“That’s how we have been building the company so far. Before we have the product, we go and talk to our customers telling them we have a new product and asking if they would like to start using it. If they say yes, we go and quickly get into building it. That’s how we have ended up with something that is in great demand, a lot of people are willing to pay money for it, rather than building it first. Micro failure is better than a grand failure.”
The secret to translation
Transfluent, launched in 2011, is Penttinen’s endeavor to eliminate language barriers – a people-powered service that translates text via the Transfluent user interface. With more than 100,000 translators working in over 100 languages, Transfluent has become an immense network of translators quickly available to serve customers.
“The system finds who is available and assigns the task. When the work is done, it goes back to the customer,” Penttinen explains.
Transfluent is mostly used by businesses and the translators are paid “whatever they would normally be paid working in a translation company”. The rates for customers are also similar to those charged by traditional translation providers. At the end of the day Transfluent is a business service that works almost like a traditional translation company, “just much faster and more flexible,” Penttinen notes. But there is more in the Transfluent mix – what Penttinen describes as the company’s “secret sauce”, data.
“We have them [the translators] do a test, have another translator evaluate and score it, and when applying for a specific type of work, like comic books or legal text, the test will be different and will be analyzed and scored differently. So when a customer comes to us asking for a translation for a legal text for example, we know who is the best in our network to handle the job. We constantly keep updating the scores as we progress, do more work and get feedback, to maintain the world’s largest database of quality data on translators. That allows us to do any type of project at any time knowing that we can deliver what the customer is expecting.”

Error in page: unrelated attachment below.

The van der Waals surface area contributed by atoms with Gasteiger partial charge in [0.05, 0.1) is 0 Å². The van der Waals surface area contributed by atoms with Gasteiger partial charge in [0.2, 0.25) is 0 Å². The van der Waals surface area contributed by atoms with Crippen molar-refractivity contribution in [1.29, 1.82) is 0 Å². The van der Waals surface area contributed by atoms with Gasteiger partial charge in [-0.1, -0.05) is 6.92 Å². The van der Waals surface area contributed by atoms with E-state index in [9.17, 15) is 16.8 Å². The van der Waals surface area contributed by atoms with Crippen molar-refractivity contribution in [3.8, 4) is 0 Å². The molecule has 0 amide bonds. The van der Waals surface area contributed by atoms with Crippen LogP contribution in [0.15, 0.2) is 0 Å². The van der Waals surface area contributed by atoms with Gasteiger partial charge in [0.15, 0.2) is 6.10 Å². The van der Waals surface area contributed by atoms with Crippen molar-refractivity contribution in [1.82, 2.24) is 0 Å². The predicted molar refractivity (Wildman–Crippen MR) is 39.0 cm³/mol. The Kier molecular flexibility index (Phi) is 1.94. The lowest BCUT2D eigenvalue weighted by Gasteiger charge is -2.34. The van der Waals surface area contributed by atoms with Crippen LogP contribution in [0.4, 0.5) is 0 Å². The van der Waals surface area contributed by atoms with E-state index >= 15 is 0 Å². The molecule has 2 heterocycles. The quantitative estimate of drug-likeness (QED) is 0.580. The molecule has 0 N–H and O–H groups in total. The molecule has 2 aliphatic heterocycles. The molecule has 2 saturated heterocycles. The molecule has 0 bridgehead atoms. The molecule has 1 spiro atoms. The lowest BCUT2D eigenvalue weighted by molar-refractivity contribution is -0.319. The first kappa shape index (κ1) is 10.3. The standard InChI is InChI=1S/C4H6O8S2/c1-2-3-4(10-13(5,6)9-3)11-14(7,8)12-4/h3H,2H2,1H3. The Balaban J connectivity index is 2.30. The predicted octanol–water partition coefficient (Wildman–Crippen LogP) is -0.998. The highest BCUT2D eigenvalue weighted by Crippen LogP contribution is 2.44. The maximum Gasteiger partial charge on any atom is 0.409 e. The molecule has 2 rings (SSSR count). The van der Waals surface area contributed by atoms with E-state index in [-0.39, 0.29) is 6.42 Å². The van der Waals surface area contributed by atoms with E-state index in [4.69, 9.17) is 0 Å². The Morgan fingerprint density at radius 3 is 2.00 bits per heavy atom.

Trade as a driver
Transfluent’s customers come in all shapes and sizes. Subtitling for film companies and translations for games are essential for the entertainment industry, but most customers’ needs lie in day-to-day communications.
“What we do is mostly customer support and marketing related,” Penttinen outlines.
“A lot of different types of things that require fast response times for the translation tasks,” he adds.
Notable changes in the global landscape such as increasing connectivity in various parts of the world have served as macro-level drivers for Transfluent’s business. Working with translation has provided Penttinen with a unique view of globalization. One pattern seems clear: trade drives communication.
“We see a lot of demand in the U.S. for Spanish and Chinese. Our office in Finland sees a lot of need for Finnish to Russian, English and German. So it’s mostly that wherever we are, we see a lot of demand for the languages used in countries that the locals do business with,” he explains.
“More and more companies are going global and communicating in a new way. Companies can ship and accept payments in any part of the world so there’s no reason why they wouldn’t also be marketing abroad,” Penttinen adds.